Is This Mondial Your Affordable Entry Into Ferrari Ownership?
Photography Courtesy of Auctions America
Ferrari. It’s hard to think of a more arousing, adored, and applauded automobile marque so widely idolized—both by gearheads and the rest of mankind who normally treat vehicles simply as tools of convenience. The Italian icon has produced some of the world’s most beautiful and historically significant cars of all time.
With such an impressive catalog of illustrious racecars and equally lustworthy production cars, we tend to forget not all Ferraris are cherished equally. Some, in fact, seemed to have a universal loathing. No other Ferrari carries such detest like the Mondial—though, it sold quite well when new.
More commonly viewed as a stumbling donkey rather than a prancing horse, the Mondial received mixed reviews upon its release in 1980. Despite being designed by Pininfarina, its conservative styling and underwhelming performance were harshly scrutinized against the model’s high price tag. Succeeding the 208/308 GT4, the Mondial was designed to be Ferrari’s most “practical” road car, a target that’s likely the reasoning for critique.
Instead of a monocoque chassis, the Mondial’s Carrozzeria Scaglietti constructed steel body was mated to a box-section space frame. The suspension, engine, and transmission are mounted on detachable subframes, which allow for easier and cheaper maintenance. This ’85 year model is a Quattrovalvole, featuring a redesigned four-valve head with Formula 1-inspired combustion chambers. These modifications increased power output by 35 ponies over the early two-valve cars for a total of 240 horsepower.
Ferrari began offering a lidless model in 1983, with only 629 convertibles built before production ceased in 1985—making the QV Cabriolets the rarest of all the Mondial variations. It’s worth noting when the Mondial Cabriolet debuted it was the first mid-engine four-seater convertible production car. Although coupes are generally more desirable, this exceptional all-original black drop top QV Cab‘ looks the part with the soft-top back, displaying the tan Connolly leather upholstery beautifully—bonus points for the Cabriolet’s canvas shape retaining the coupe’s flying buttress design.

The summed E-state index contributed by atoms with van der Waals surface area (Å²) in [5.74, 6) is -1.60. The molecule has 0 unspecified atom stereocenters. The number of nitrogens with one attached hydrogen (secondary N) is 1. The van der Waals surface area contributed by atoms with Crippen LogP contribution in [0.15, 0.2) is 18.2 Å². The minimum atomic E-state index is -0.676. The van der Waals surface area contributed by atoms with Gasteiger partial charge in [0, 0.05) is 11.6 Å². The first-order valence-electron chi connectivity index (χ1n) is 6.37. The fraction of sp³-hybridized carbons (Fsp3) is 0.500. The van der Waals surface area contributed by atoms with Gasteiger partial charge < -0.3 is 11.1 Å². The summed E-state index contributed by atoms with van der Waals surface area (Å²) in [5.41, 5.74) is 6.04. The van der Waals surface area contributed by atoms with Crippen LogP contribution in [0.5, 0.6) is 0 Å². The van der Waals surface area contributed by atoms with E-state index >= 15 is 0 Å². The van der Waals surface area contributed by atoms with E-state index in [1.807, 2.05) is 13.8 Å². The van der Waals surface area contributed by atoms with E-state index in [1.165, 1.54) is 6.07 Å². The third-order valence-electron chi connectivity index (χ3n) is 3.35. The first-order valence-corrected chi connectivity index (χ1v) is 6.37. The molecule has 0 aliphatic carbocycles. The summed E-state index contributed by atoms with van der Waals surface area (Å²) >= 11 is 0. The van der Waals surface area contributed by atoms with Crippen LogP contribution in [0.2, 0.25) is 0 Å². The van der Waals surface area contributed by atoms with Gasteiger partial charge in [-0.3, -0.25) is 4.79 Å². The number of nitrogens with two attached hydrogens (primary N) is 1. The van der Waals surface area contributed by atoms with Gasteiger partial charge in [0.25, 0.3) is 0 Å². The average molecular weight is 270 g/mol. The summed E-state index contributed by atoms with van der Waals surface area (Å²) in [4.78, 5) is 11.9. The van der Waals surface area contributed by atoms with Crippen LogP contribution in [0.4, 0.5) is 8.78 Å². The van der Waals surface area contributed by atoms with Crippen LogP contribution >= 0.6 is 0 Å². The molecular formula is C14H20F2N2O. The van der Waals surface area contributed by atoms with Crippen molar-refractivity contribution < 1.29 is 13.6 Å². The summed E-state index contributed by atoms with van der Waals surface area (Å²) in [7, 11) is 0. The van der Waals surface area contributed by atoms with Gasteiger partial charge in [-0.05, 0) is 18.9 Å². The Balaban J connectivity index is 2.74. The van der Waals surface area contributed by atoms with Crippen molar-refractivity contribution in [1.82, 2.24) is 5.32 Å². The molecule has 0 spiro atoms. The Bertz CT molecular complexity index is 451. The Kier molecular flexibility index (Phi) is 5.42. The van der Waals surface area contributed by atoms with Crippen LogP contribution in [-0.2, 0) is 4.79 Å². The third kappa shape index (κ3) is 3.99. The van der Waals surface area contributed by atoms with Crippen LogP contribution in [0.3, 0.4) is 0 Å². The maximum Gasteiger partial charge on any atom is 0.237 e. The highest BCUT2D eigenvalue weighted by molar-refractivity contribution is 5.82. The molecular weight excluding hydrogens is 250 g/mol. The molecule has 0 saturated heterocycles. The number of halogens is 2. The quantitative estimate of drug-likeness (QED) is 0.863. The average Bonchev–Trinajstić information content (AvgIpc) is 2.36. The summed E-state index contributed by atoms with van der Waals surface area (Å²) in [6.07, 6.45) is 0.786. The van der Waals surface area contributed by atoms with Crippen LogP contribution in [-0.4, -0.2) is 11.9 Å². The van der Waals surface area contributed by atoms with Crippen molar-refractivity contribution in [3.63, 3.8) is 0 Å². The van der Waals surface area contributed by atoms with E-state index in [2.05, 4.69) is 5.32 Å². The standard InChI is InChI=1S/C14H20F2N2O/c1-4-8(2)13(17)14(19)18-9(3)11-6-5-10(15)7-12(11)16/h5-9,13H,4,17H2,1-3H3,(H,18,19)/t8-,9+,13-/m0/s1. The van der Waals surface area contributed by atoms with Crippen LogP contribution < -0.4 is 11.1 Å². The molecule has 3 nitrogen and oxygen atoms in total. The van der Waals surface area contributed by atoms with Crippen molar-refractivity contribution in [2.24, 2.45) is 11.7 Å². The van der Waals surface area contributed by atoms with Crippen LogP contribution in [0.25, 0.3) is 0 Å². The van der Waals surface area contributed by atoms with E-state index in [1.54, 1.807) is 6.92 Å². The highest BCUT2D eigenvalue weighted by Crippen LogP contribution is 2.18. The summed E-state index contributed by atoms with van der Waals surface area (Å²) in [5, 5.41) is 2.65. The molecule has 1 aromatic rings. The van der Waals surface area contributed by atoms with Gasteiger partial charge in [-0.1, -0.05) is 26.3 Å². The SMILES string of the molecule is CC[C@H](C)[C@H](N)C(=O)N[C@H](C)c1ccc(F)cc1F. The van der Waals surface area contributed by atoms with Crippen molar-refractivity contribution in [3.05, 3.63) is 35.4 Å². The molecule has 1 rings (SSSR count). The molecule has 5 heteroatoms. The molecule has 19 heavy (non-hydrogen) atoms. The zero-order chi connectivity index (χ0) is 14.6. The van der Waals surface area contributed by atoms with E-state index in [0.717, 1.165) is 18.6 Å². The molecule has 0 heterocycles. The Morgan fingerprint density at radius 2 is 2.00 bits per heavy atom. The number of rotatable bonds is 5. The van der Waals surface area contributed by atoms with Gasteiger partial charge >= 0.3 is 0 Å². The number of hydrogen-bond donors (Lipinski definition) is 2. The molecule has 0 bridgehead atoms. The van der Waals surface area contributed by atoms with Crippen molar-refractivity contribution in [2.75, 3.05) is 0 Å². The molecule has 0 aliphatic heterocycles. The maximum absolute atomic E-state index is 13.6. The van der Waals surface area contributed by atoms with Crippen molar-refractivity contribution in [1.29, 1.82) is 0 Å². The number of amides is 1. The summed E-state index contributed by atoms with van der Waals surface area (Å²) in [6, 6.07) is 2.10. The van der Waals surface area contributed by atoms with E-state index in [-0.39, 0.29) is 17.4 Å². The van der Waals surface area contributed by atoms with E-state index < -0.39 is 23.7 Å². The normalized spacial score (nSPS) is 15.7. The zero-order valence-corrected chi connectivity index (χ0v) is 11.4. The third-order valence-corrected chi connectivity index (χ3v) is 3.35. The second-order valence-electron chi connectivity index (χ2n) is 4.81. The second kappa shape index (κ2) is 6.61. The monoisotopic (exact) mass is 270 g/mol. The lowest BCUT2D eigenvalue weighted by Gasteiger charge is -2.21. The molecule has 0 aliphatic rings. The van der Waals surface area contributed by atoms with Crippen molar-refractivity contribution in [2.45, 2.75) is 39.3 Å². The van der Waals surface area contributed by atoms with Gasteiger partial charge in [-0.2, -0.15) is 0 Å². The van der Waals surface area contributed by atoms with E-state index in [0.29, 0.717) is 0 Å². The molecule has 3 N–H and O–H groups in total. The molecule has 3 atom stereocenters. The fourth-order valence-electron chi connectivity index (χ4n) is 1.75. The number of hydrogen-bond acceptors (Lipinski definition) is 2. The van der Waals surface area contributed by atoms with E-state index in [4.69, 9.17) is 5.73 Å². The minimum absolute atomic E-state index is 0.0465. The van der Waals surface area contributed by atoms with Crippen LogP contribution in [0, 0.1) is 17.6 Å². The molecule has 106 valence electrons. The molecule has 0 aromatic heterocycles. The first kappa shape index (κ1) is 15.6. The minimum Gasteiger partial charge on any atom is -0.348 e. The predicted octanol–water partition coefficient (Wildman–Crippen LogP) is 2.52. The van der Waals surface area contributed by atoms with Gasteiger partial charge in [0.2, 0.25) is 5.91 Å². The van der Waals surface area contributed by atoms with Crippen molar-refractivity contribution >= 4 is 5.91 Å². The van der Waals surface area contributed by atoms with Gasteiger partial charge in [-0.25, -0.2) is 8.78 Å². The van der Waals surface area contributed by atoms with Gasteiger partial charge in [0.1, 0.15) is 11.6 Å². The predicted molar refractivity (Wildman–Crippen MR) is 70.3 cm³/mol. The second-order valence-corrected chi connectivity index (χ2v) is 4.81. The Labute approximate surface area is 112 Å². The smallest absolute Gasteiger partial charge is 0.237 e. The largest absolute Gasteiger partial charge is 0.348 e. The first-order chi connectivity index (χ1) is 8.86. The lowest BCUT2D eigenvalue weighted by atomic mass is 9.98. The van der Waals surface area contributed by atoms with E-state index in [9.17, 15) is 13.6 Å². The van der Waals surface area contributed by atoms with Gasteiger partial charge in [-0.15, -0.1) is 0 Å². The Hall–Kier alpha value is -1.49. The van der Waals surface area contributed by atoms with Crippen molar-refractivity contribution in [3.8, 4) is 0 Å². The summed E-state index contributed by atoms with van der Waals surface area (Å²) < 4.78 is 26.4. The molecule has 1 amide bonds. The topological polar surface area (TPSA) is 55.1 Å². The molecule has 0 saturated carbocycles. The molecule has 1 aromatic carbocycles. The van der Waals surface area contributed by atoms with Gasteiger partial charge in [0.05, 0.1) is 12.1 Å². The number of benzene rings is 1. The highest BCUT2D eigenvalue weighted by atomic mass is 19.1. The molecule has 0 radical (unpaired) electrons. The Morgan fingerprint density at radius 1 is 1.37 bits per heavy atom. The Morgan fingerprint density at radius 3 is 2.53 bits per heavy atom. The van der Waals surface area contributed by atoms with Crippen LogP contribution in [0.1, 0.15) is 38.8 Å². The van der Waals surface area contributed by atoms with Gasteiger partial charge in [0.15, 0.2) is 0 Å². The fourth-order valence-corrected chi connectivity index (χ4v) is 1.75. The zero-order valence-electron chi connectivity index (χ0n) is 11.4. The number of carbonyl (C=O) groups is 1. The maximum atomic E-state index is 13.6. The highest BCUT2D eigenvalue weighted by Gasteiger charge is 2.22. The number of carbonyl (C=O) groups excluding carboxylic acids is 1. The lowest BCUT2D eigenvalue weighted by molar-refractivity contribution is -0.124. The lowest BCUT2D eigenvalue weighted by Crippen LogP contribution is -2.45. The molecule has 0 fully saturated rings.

No, it’s not the prettiest Ferrari, nor is it the quickest or best handling car to hail from Maranello, but it is a Ferrari—and relatively inexpensive. Remember, the 365/400/412 GT models were considered undesirable for years and continue to climb the market. Instead of looking at the cons, how about considering the pros? The Mondial packs a mid-engine V8 that sings beautifully, it’s got awesome ’80s flip-up headlights in a super ’70s wedge design, the cabin looks like a nice place to sit with room for four, and the clickety-clack from the gated manual gearbox is sure to put a smile on your face.
This is one of the nicest Mondials we’ve come across with less than 12,xxx miles since new. The high bidder also takes home accompanying owner’s manuals/books, original tool kit, and jack. Being a pristine QV model in great colors, it looks like a fun summer driver with a lot of character for relatively little coin.
– One 0f 629 Mondial Cabriolets
– 11,xxx miles since new
~240 horsepower 3.0-liter Tipo F105A 32-valve V8, five-speed gated manual transmission, independent double wishbone suspension, and four-wheel disc brakes. Wheelbase: 2,650 mm.
Chassis no.: ZFFUC15A9FOO56173